Relationship of regional myocardial perfusion to segmental wall motion: a physiologic basis for understanding the presence and reversibility of asynergy.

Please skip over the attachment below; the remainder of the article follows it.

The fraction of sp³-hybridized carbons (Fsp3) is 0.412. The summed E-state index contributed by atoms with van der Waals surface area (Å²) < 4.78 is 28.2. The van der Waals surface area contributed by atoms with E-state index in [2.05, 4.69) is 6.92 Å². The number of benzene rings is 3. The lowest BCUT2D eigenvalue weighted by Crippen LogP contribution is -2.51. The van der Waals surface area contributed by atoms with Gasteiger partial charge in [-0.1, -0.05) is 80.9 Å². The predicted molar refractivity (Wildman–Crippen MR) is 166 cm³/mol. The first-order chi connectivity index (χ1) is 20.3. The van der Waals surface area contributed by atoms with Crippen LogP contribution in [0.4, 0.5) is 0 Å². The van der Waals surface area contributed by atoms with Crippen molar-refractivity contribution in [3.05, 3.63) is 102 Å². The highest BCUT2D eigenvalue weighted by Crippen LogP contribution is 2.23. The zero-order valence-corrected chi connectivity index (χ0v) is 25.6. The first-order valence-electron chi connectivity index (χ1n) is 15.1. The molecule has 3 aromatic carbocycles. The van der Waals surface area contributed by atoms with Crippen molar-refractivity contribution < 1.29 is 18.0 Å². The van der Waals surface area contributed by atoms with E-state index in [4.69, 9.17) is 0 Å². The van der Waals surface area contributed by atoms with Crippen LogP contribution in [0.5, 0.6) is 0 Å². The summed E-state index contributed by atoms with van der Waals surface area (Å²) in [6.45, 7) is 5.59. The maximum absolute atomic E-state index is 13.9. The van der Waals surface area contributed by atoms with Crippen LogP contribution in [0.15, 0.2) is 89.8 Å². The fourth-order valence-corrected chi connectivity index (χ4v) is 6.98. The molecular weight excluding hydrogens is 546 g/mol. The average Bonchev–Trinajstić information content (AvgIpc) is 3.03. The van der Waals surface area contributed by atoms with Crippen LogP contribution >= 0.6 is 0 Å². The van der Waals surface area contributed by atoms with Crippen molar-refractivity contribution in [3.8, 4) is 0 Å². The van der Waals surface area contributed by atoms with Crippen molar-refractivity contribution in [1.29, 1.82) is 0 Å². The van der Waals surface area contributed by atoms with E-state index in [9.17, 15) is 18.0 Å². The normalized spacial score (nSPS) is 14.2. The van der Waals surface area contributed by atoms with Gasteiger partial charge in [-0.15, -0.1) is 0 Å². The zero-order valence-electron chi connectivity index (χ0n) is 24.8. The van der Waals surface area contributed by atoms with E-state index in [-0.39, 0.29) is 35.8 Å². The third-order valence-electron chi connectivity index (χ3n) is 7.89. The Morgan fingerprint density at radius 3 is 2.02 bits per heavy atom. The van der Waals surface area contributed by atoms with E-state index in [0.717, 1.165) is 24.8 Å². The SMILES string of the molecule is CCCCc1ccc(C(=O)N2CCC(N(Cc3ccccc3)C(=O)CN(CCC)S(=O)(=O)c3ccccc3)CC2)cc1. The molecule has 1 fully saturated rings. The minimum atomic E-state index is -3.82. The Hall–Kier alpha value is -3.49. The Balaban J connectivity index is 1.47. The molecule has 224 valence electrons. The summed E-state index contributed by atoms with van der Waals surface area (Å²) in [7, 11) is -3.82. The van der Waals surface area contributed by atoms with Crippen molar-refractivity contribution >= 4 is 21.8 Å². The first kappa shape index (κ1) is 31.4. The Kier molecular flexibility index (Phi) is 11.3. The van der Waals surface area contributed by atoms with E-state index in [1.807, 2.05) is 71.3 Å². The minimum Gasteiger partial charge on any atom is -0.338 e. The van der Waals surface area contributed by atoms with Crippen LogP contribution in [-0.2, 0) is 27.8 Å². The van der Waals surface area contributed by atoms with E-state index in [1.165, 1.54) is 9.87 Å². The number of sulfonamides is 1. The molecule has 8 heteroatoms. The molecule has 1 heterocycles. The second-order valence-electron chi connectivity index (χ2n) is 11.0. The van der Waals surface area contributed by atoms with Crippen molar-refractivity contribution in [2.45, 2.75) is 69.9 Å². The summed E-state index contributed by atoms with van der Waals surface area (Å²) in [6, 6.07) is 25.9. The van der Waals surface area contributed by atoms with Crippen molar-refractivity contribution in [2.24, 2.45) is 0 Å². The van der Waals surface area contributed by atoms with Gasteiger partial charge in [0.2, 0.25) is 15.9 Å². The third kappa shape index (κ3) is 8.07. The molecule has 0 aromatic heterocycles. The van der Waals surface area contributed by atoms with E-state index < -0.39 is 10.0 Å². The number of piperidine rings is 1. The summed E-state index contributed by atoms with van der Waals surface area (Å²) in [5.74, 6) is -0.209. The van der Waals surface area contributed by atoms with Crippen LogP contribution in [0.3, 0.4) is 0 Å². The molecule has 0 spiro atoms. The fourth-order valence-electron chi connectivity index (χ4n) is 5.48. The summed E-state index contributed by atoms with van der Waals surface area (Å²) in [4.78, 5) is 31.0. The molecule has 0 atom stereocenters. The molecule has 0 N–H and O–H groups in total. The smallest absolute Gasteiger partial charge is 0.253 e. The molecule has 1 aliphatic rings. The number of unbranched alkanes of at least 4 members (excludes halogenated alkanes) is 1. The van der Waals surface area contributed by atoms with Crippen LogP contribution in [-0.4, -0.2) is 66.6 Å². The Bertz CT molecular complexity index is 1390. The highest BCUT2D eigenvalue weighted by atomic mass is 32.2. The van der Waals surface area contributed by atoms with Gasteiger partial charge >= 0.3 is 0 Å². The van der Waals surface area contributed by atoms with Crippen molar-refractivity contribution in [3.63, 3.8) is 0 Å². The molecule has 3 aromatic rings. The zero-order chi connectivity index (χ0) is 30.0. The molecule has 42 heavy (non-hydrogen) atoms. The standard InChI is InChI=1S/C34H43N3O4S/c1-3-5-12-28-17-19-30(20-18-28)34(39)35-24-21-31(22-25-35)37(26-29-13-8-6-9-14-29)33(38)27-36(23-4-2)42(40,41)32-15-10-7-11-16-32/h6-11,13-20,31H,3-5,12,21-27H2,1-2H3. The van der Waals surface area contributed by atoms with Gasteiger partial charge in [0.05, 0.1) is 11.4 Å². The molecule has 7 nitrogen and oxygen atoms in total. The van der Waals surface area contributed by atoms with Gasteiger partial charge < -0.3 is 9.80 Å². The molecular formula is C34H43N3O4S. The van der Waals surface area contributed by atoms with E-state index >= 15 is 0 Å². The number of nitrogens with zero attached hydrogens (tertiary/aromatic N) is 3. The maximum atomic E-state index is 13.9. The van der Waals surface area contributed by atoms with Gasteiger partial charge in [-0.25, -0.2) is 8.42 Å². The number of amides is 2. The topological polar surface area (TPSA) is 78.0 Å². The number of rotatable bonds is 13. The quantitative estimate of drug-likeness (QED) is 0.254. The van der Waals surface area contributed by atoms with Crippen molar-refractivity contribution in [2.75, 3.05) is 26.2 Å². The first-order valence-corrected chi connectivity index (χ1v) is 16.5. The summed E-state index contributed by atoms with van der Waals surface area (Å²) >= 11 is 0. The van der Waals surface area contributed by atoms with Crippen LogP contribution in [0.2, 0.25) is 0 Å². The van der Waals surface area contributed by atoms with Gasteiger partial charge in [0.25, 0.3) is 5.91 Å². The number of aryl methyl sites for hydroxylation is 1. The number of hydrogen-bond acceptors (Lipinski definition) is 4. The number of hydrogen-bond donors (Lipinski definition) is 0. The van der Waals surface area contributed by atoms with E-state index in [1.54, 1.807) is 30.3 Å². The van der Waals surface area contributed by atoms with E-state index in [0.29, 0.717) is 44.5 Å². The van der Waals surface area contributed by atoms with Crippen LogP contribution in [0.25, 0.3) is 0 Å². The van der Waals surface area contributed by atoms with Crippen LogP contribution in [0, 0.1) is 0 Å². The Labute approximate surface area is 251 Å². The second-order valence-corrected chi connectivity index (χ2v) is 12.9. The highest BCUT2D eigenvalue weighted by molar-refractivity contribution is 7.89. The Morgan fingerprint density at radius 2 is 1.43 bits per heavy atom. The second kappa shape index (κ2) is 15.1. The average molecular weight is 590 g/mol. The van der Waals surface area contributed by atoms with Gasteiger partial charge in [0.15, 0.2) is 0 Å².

Experimental work has shown that even small reductions in myocardial perfusion impair contractile performance. We, therefore, studied the relationship between regional perfusion, assessed by thallium-201 scintigraphy and segmental wall motion, quantitated on biplane contrast ventriculograms, in patients with coronary artery disease. We evaluated 270 segments in 54 patients, including 27 without evidence of myocardial infarction. Most normally perfused regions (125 of 140) contracted normally, whereas those with scintigraphic defects at rest were usually asynergic (42 of 46). Surprisingly, 57% (48 of 84) of regions with exercise-induced perfusion defects were also asynergic, including 48% (25 of 52) of those in patients without myocardial infarction. In 22 patients who had intervention ventriculograms, improvement of perfusion abnormalities at rest correlated closely with reversibility of asynergy. Although there was an association between the location and severity of coronary artery stenosis and segmental wall motion, myocardial perfusion during exercise was a significantly better predictor of asynergy. These findings suggest that resting asynergy may occur even in patients without previous infarction, predominantly in regions with jeopardized perfusion. Asynergy in regions with exercise-induced perfusion abnormalities may, therefore, be an indicator of resting ischemia and may be reversible by coronary artery revascularization.
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